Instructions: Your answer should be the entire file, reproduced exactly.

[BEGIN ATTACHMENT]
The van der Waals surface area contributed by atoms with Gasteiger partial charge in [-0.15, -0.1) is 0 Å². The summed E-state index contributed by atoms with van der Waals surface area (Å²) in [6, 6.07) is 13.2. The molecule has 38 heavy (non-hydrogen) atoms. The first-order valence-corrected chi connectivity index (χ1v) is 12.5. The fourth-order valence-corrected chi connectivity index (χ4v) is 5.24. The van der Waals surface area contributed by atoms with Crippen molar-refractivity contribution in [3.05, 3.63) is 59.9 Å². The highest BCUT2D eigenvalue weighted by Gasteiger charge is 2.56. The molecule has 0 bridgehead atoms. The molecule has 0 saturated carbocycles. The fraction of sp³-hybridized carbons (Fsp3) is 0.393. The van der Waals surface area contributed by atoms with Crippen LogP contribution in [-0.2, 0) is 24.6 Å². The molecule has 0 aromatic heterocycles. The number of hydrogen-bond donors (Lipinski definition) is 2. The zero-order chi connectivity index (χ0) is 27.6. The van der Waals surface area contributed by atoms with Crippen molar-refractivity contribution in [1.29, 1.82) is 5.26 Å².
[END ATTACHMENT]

The van der Waals surface area contributed by atoms with Gasteiger partial charge in [-0.15, -0.1) is 0 Å². The summed E-state index contributed by atoms with van der Waals surface area (Å²) in [6, 6.07) is 13.2. The molecule has 38 heavy (non-hydrogen) atoms. The first-order valence-corrected chi connectivity index (χ1v) is 12.5. The fourth-order valence-corrected chi connectivity index (χ4v) is 5.24. The van der Waals surface area contributed by atoms with Crippen molar-refractivity contribution in [3.05, 3.63) is 59.9 Å². The highest BCUT2D eigenvalue weighted by Gasteiger charge is 2.56. The molecule has 0 bridgehead atoms. The molecule has 0 saturated carbocycles. The fraction of sp³-hybridized carbons (Fsp3) is 0.393. The van der Waals surface area contributed by atoms with Crippen LogP contribution in [-0.2, 0) is 24.6 Å². The molecule has 0 aromatic heterocycles. The number of hydrogen-bond donors (Lipinski definition) is 2. The zero-order chi connectivity index (χ0) is 27.6. The van der Waals surface area contributed by atoms with Crippen molar-refractivity contribution in [1.29, 1.82) is 5.26 Å².